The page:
New Jersey: 15 Child Deaths in the Past Three Years
The recent passing of two-year-old Kayley Freeman marks the 15th time a child being monitored by the Division of Child Protection and Permanency (“DCP&P”), formerly known as the Division of Youth and Family Services (“DYFS”), has died in the past three years in New Jersey. The child in this case died on August 26, 2017 from positional asphyxiation. She was allegedly confined to a car seat while her mother was high and passed out in the front seat. According to authorities, DCP&P had been investigating allegations of child abuse and neglect against the mother for over 20 years but, sadly, could not prevent Kayley’s death. Based on reports of child fatalities issued by the Department of Children and Families (“DCF”), Kayley’s death is the fifteenth time in the past three years that a child on the agency’s radar has died. It was noted, however, that the deaths were rare when taking into account that tens of thousands of children are typically served by DCP&P over the course of a year.
If a child dies in the state of New Jersey, the matter will eventually be reviewed by the New Jersey Child Fatality and Near Fatality Review Board (“CFNFRB”). The child fatality review board operates in DCF and was established by the New Jersey Comprehensive Child Abuse Prevention and Treatment Act (“CCAPTA”). The fatality review board’s purpose is to review child fatalities and near fatalities of children in New Jersey in order to identify causation, relationship to governmental support systems, and methods of prevention. In other words: the child fatality review board does not conduct a child abuse investigation but, rather, assesses systemic protocols and procedures to identify potential improvements to prevent future child deaths. The Board’s review will take place after DCP&P completes an investigation and after medical experts complete an autopsy.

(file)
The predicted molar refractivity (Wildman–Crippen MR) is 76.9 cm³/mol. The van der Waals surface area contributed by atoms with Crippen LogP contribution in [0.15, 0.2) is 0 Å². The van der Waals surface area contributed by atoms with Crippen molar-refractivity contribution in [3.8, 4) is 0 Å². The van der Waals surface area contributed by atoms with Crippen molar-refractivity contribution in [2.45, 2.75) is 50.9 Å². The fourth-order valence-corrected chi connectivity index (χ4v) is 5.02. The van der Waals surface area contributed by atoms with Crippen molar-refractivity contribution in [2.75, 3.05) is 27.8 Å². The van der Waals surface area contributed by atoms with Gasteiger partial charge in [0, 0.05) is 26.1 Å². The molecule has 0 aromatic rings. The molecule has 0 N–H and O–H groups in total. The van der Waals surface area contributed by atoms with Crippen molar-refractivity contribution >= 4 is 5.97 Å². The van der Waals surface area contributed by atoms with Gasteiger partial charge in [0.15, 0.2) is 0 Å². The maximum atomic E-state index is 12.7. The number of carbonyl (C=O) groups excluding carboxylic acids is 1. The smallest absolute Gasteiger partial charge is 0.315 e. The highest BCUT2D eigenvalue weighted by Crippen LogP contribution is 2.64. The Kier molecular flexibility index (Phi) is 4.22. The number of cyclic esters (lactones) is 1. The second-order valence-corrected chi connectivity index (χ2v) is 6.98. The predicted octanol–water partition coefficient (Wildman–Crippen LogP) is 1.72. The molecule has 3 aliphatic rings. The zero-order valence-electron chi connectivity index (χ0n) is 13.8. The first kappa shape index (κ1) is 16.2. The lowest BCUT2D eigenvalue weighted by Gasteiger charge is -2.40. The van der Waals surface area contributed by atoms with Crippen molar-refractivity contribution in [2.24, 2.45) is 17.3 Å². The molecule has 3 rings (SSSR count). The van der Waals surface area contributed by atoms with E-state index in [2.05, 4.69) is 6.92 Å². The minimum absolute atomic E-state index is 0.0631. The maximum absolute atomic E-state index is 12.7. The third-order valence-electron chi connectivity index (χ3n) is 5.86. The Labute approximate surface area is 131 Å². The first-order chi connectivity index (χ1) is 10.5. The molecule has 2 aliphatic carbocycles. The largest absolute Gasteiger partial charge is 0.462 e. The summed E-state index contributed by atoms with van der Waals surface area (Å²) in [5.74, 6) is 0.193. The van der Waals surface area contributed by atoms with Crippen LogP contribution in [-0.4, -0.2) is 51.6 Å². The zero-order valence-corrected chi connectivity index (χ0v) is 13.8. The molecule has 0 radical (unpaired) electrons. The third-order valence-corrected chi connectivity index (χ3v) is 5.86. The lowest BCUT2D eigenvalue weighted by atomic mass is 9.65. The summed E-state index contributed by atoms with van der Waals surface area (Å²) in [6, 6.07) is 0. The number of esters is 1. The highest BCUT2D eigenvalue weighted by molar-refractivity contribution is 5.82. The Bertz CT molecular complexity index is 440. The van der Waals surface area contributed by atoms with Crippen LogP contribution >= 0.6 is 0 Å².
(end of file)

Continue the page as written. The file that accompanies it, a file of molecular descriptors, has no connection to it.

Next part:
During the course of any DYFS investigation, the objective is to determine, by a preponderance of the evidence, whether child abuse or neglect occurred. There are four potential outcomes or “investigative findings” of a DCP&P investigation: substantiated, established, not established, or unfounded. Each of these four findings results in different consequences that have a particular impact on the person being investigated and on how the Division maintains a record of the investigation.
The bottom line is that a substantiated finding will be maintained by the Division’s Central Registry and will be disclosed to certain third parties upon a Child Abuse Registry Check. Thus, it is extremely important to consult with an experienced DCP&P defense lawyer if you are being investigated by child protective services. The investigative finding can have an impact on you for the rest of your life. If you or a loved one is being investigated by the DYFS, the New Jersey DCP&P defense lawyers at the Tormey Law Firm are always available to discuss your matter and help with this stressful time. Contact us now.